I expect like me everyone who reads this will fail to understand, first of all how they can have 600 schools that are in risk of closure, how they arrived at that situation, and what are they going to do with the children when they close them, also where are they going to find teachers of the right quality? Say each school has 500 children, that means that a third of a million children will be affected, .worse, if you take the population of each age group as being 0.7 million, and that there are seven age groups involved, say 5 million, of which two thirds are going to secondary school, or 3.3 million, then those affected represent roughly 10% – even as a rough calculation it is mind-boggling. Soph, who was a secondary school teacher, teaching to A level has said for a long time that the standards required to get into university and to graduate are too low, with the result that those who reach that level are not all confident and competent to finish the course, and that a high percentage of those that do are inadequate. When I was at university in the 50s in a class of 40, there were only two dropouts, one through serious illness. If her comments are accurate then some of the teachers are below par. Teaching requires dedication, a sensitivity to the reaction of the children, and the strength of character to obtain respect and that can control 30 unruly kids with a glance or a word, and doesn’t need to resort to a harsher punishment. It is not just yet another job!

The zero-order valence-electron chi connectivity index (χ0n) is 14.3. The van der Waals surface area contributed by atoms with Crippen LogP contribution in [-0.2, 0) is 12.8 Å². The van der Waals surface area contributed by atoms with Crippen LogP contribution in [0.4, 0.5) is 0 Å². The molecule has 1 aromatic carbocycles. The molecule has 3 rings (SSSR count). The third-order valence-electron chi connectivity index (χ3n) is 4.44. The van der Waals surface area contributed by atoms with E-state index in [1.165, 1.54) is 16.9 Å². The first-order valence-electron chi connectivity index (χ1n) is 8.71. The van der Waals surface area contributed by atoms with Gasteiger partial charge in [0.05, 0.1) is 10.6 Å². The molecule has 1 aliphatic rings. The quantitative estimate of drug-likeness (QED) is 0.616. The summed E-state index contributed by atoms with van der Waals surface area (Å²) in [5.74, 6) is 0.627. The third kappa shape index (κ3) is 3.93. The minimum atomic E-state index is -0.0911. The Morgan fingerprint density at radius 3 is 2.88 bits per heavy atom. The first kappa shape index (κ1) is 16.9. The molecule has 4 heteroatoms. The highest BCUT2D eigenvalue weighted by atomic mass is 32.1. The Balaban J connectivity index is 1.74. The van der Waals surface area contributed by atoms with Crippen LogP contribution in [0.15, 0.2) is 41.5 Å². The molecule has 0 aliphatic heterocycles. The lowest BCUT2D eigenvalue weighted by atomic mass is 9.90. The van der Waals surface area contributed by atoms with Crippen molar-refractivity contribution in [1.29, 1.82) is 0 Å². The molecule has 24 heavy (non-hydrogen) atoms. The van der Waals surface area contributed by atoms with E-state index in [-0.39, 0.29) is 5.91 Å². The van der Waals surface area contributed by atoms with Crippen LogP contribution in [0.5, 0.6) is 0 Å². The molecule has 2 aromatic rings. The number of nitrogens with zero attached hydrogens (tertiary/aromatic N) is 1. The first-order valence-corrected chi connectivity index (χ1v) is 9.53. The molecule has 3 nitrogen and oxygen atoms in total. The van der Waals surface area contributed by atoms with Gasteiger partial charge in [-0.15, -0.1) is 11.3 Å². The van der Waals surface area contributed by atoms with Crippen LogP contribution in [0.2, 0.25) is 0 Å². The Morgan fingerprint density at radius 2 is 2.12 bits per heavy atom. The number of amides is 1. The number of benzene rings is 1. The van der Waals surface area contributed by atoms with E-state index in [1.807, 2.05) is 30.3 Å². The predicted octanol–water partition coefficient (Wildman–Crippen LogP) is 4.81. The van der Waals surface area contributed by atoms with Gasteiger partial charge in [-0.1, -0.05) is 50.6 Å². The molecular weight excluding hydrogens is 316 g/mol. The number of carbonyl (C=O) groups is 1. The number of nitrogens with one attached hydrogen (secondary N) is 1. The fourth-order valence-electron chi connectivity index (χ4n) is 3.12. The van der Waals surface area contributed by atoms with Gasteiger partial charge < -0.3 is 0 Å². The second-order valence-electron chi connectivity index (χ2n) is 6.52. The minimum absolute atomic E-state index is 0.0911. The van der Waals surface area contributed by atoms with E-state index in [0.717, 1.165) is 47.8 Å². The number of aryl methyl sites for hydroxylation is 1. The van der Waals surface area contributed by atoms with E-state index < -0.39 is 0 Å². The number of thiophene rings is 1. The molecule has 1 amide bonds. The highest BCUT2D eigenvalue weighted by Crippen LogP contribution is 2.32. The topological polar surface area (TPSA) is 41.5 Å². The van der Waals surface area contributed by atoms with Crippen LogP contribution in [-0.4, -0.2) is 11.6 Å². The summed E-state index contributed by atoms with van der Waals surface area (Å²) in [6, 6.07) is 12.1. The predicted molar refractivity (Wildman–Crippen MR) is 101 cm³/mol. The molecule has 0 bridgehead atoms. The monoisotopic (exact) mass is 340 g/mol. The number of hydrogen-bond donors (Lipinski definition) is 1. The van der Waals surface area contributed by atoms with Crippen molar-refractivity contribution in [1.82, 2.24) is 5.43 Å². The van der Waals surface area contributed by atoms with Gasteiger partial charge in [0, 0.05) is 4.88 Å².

Is this another government knee-jerk reaction, because inefficiency has allowed this condition to arise unnoticed? I’m sure it didn’t happen overnight, It is acting precipitately instead of with long and serious thought to the way in which standards can be improved without the children involved being disadvantaged.
I read somewhere that with the advent of the Internet instead of the passage of paper being reduced, as one would expect, it has increased immeasurably. Recently I have made a couple of purchases not on the Internet because almost all my purchases there have been a disaster, and I have lost money. These purchases were across the counter. In the old days, you walked into a shop, you trusted the man behind the counter, you expected the article that you purchased to last you a lifetime and it usually did, you paid, received a receipt and went home with the article. Today, the chances are that when you go into the shop they will only have a demonstration model, because warehousing costs money, and so you have to order, and then the paper-chase really starts, if you are fool enough to admit to having an e-mail address, not only do you get paper coming through the letterbox telling you about the delivery, the contract you’ve got, and an invoice, even though you walked out of the shop with a receipt that formed the guarantee, the whole thing is repeated on the Internet so, just to be on the safe side, you print that up so that you can read it at your leisure in case of some caveat that you object to. In some cases you even get telephone calls to see you if you’re happy with the product, generally at teatime. All I want to know is why the word of the man at the counter is not adequate, and if the product when it is delivered is not up to scratch, a phone call will get you a prepaid label and you can return it either to the shop or from whence it came. I strongly suspect, like the use-by dates on the packets of food, all this paper is to avoid being sued whether rightly or wrongfully.